Time is More Than Just Money

By Deane Barker on August 30, 2007

One of the things we constantly struggle with at Blend is capacity. I’m very blessed to be able to say we have more work that we know what to do with.

Every day, new deals just seem to fall from the sky. I hope that doesn’t sound arrogant, but it’s true. David, our sales guy, constantly builds new deals out of nothing rubber bands and paper clips, as near as I can tell. He’ll come to me with a potential project, ask me for some numbers, and in a few weeks, we’re suddenly working on it. I have little idea of what happens between point A and B.

As such, we constantly run on the ragged edge of sanity. I keep telling myself that things will let up someday, but they never do. I never thought — in my wildest dreams — that my biggest problem with my business would be having too much business. That this fact is true is something I’m very, very grateful for.

But, what do you do about it? As more and more business comes in the door, you essentially have four options:

  1. Get more efficient
  2. Hire more staff
  3. Subcontract
  4. Turn down work

The first option is something we need to get better at. There are some serious inefficiencies around here that need to be addressed. But in terms of platform, eZ publish is about as capable and efficient a CMS as you’re ever going to find, and it’s what we start almost all new projects with, so re-work is minimal. I’m fairly happy to say that we tend to solve problems only once around here.

The second option is viable too. We could staff up. But we’re at seven people now, and as Aaron mentioned the other day, throwing staff at the problem reaches a point of diminishing returns. You have to train them, and more people just exaggerate your existing inefficiencies. Additionally, I’m a little leery of the economy right now — I think 2008 will be a tough year for America — so adding overhead keeps me up at night.

The third option — subcontracting — can be problematic. We’ve done this in some situations (and we’re doing it now on one project), but it’s often more work than just doing it yourself. You have to train the subcontractor on the idiosyncrasies of your company and the specific project. Additionally, “riding range” over the project takes time, and you’re essentially on the hook for someone else’s work, which is nerve-wracking. I find myself digging through subcontractors’ code, and getting all in a tizzy about things.

Which brings us to the fourth option: turn down work. This is hard, for three reasons.

  1. It’s just not in most people’s nature to do this.
    People want to pay me money. This is a big deal to me. Every business has lean years in the beginning, and this scary experience tends to stay with you.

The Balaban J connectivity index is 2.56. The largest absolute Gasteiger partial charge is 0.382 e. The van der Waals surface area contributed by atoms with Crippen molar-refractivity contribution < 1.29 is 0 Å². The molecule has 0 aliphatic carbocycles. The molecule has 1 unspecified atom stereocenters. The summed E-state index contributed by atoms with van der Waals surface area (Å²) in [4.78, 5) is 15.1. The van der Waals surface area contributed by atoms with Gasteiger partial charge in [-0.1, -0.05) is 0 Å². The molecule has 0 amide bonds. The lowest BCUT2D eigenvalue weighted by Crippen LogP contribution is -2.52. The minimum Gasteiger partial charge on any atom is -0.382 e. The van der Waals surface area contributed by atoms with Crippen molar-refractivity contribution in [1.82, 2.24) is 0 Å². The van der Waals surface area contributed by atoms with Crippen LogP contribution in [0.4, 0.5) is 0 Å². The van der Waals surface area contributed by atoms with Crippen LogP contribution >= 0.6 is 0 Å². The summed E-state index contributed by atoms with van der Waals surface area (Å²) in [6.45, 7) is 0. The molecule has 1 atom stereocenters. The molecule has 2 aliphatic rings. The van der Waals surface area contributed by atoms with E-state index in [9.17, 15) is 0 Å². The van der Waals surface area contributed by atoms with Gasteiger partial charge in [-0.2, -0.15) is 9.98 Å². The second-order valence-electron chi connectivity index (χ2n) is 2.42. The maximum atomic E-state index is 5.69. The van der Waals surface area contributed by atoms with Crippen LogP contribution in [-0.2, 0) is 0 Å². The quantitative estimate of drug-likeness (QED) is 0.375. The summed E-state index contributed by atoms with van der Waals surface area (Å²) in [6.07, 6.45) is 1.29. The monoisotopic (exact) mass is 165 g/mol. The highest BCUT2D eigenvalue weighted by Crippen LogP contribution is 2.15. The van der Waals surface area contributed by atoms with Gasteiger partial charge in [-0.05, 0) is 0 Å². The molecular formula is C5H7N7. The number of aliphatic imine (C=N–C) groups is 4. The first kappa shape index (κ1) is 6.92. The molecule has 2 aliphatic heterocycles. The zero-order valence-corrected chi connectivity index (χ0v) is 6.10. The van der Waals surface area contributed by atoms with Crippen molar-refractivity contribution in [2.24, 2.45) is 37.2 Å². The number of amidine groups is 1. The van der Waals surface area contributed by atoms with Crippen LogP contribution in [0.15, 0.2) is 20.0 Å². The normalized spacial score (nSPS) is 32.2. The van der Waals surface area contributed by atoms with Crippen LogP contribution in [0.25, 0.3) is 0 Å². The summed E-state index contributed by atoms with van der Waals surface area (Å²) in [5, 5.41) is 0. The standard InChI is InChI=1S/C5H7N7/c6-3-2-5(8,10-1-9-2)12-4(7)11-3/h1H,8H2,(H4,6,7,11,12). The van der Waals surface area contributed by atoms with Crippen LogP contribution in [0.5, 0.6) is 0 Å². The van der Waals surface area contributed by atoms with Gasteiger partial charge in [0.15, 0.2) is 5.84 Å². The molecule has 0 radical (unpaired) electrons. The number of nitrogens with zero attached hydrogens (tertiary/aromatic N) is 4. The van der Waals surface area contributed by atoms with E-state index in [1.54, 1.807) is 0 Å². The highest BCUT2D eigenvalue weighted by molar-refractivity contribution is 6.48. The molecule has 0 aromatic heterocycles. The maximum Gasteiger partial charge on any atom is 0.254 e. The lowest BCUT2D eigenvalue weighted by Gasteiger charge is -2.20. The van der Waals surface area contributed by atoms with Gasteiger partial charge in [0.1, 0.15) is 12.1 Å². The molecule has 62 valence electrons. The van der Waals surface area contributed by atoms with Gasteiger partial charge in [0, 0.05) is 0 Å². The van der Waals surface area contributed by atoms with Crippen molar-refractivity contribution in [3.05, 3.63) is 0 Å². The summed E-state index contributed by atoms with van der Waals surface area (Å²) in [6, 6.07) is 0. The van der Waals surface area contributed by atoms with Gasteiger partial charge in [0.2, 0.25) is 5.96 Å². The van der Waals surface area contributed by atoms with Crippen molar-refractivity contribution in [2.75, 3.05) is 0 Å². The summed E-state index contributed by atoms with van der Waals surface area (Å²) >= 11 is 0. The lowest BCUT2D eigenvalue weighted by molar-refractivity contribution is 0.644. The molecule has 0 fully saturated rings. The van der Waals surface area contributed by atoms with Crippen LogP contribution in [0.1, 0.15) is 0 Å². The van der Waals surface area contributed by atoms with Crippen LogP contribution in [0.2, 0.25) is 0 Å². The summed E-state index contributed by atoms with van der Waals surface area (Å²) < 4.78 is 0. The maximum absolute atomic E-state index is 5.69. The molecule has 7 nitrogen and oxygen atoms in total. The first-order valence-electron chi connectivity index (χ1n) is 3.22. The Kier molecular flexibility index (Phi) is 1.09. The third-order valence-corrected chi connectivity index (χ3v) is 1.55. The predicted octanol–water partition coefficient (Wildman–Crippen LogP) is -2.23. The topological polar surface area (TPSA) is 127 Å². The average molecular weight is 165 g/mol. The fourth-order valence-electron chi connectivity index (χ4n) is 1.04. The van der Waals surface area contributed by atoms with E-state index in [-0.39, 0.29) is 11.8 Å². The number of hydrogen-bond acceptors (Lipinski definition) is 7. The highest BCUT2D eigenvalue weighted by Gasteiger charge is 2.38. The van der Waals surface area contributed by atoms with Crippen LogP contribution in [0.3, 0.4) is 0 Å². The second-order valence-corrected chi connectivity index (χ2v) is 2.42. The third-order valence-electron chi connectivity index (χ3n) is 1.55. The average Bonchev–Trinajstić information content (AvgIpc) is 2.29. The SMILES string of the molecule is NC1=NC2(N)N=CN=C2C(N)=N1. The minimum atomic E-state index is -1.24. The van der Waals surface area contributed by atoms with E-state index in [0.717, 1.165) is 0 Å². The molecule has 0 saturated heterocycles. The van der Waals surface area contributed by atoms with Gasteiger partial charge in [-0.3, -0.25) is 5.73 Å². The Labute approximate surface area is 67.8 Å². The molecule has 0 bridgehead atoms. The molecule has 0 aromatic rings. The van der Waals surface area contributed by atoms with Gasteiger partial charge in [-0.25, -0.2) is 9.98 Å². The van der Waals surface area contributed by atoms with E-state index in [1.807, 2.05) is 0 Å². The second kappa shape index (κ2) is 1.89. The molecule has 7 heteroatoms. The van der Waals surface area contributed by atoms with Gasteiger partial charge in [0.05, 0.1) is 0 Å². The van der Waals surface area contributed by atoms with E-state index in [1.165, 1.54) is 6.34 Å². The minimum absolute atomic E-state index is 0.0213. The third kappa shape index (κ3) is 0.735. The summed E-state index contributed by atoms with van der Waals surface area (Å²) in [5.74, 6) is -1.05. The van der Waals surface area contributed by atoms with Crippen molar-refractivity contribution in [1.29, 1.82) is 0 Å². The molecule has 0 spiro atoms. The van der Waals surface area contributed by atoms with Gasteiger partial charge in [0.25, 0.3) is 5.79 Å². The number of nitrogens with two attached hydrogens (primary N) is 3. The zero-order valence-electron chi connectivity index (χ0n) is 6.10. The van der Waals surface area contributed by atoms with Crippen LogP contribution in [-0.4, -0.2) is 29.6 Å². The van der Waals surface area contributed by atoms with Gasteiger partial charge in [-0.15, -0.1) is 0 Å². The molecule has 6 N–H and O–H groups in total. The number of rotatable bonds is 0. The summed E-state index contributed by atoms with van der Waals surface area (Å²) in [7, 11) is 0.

Notice how people who lived through the Great Depression always clean their plates at every meal? There’s a reason for this — if you went through a period where you didn’t know where your next meal was coming from, you will always make the most of every meal you get.

  2. Some projects are just cool.
    This is a big problem for me. I can’t evaluate a project strictly on its economic merits. There are a lot of projects I would do for free, just because I’m hopelessly in love with Web development. Throw in the fact that someone wants to pay you, and these get hard to turn down.

  3. Turning down an initial project can prevent a good relationship from starting.
    What may be just a simple, isolated project can turn into a huge relationship over time. Our biggest client relationship right now came out of a single, innocent-looking project. If we had turned that project away, the relationship would have never started.

Blend, like most Web development firms, has aspirations of creating a product line. 37 Signals is the poster child for this, but even our esteemed rivals over at Electric Pulp have developed several products that I assume are doing quite well. Blend currently has three product ideas bouncing around, any one of which I’m confident would be a raging success.

But how do you free up time to work on a product when project work has you plowed under? If it was just a question of money — how do we replace Joe’s billable time while he works on a product? — it would be much easier. We have several venture capital options open to us right now, in addition to a sizable (and unused) line of credit sitting around.

But it’s not about money. It’s about time. And while time is money, it’s sadly also more than that. If that’s all it was, this would be simple.

Gadgetopia

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